Camera Settings for Wildlife Photography: Part 3

Oftentimes, beginner photographers take a look at their brand new camera and get very overwhelmed by the number of settings, buttons, modes, blah…blah…blah. I was once in that very position and even contemplated quitting at one point. After countless google searches, articles read, videos watched, and time in the field, I started to realize that this wasn’t so difficult after all. Anyone can do this!

The concepts of Shutter Speed, Aperture, and ISO are considered the basics of all types of photography. Often referred to as the exposure triangle. In the next few pages, our goal is to make these terms make sense in a simplistic way. Understanding how the exposure triangle works will help you decide what settings to use in varying weather and lighting conditions.

Next up, ISO!

Moose – 1/100s, f 5.6, ISO 800, 500mm

Camera Settings for Wildlife Photography: ISO

ISO simply stands for the International Organization for Standardization, which is the main governing body that standardizes sensitivity ratings for camera sensors (among many other things). When you change the ISO on a digital camera, you’re rendering the sensor more or less sensitive to light. A higher ISO will increase the sensor’s sensitivity, and a lower ISO will decrease it.

What does that mean? Again, it has a lot to do with the conditions that you are in. In well-lit and sunny environments, a lower ISO (200 or lower) is the right call. In dark and low-light situations, higher ISO’s (400 and above) are recommended.

So can you just increase your ISO to an exponential number and photograph animals in near darkness? Well, not quite. Increasing your ISO too high comes with its consequences. Often times if you increase your ISO too much in lower light situations, the images tend to get a little ‘noisy‘. A photography term that is used to describe images that are grainy, soft, and very poor quality.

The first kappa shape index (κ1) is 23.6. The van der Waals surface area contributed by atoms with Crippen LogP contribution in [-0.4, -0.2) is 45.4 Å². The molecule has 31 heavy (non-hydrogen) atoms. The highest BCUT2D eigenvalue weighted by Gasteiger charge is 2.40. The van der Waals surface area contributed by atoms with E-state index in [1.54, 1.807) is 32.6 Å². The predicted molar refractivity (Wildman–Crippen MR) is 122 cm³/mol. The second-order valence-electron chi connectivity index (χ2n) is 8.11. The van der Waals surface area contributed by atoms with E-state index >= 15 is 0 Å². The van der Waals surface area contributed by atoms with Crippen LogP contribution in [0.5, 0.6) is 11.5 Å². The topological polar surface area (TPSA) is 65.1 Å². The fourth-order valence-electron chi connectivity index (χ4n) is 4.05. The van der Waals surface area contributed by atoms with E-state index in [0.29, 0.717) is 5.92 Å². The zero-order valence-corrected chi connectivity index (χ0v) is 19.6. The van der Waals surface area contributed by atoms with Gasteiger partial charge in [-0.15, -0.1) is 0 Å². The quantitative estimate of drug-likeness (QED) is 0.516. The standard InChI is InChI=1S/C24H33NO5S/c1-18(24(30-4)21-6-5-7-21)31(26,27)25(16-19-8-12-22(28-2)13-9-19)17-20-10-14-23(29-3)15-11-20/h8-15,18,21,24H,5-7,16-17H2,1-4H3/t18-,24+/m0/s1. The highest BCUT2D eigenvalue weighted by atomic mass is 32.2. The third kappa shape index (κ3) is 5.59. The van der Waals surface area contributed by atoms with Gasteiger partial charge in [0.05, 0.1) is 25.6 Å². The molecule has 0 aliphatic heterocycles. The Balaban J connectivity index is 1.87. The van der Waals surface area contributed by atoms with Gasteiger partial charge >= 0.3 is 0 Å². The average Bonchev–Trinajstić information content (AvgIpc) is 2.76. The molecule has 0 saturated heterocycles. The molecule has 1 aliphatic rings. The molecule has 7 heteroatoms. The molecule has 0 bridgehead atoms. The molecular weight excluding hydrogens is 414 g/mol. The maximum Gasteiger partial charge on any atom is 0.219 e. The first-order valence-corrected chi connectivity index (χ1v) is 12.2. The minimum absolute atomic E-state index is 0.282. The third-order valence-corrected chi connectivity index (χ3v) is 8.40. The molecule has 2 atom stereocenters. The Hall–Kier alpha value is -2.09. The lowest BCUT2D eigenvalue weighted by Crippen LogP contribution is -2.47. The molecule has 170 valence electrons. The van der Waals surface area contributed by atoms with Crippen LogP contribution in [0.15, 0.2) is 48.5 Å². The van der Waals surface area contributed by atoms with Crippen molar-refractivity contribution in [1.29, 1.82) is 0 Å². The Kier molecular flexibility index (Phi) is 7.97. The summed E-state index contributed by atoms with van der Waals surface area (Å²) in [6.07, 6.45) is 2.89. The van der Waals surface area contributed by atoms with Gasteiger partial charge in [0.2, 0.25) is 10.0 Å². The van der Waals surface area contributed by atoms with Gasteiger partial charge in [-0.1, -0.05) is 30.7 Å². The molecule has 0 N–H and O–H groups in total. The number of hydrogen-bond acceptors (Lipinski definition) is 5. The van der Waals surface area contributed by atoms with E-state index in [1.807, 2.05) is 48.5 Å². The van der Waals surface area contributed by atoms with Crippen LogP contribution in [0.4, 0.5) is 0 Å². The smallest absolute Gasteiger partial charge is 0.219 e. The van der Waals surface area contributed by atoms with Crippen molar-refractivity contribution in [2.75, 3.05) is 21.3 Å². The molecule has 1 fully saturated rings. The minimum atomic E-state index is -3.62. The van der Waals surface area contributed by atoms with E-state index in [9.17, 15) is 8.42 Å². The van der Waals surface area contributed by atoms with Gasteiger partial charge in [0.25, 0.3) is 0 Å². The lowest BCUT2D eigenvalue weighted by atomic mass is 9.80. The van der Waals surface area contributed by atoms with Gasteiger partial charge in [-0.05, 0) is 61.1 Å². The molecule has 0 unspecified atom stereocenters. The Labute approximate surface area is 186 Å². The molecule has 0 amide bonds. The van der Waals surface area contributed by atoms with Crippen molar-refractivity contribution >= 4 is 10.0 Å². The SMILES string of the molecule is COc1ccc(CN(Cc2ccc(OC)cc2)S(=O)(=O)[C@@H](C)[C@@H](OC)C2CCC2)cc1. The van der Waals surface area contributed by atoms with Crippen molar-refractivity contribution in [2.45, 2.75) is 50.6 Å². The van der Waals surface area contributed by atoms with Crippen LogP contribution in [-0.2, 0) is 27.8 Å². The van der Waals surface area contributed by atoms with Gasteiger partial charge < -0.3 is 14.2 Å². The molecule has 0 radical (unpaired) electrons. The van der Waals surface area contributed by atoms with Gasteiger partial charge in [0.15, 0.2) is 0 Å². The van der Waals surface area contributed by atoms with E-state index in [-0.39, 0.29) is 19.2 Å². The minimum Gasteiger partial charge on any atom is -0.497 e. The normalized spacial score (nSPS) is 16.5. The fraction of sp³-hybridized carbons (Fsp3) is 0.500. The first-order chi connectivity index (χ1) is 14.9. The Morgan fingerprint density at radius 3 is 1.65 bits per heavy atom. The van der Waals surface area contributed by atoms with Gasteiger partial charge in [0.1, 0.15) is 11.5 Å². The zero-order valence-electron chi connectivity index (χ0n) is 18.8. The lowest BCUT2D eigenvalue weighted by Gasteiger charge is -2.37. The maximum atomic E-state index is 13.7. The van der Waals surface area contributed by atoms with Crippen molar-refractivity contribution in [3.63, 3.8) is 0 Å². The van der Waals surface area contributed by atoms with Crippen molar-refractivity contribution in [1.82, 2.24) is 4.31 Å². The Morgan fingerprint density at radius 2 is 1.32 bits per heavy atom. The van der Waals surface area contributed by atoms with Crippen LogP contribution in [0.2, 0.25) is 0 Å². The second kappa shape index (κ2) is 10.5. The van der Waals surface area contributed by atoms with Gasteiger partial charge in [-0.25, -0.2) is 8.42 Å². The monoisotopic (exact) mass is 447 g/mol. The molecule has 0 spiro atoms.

Short Eared Owl – 1/1000s, f 6.3, ISO 1600, 600mm

Camera Settings for Wildlife Photography – ISO

So, what is the highest ISO I can use to prevent my images from being too noisy? This is a question that I have been asked time and time again. It really depends on the gear you are using and the lighting conditions. For my personal gear, I tend to set my ISO at a maximum of 1600. Yes, sometimes I end up taking photos at ISO 3200, or even sometimes ISO 6400. However, the lower the better as this will most often create the sharpest and cleanest looking images.

As I mentioned, the gear also has A LOT to do with how high you can increase your ISO. Typically, the higher the quality camera you buy, the higher you will be able to increase your ISO. All this has to do with the sensor capabilities in your new camera. Quality is something you pay for and unfortunately, that is how it works in the world of photography. Does that mean you can’t get high-quality photos with beginner gear? Absolutely not. Some of my best work has come on “entry-level” gear. Having higher quality gear just makes it that much easier to get sharp and clean images in various lighting conditions.

Camera Settings for Wildlife Photography: Part 1

Camera Settings for Wildlife Photography: Part 2

Evening Grosbeak – 1/640s, f 5.6, ISO 100, 500mm

Wrap up

Need help picking out some new gear? From camera bodies, lenses, and complimentary equipment, we have you covered. Check out our Camera Gear Recommendations post! You can always reach out to us on the Contact page if you would like to chat more about anything gear related. We’d love to help!

Next up on the Camera Settings for Wildlife Photography series, we talk modes. Manual? Shutter Priority? Aperture Priority? What does all this mean? Find out next, on The Wildlife Insider!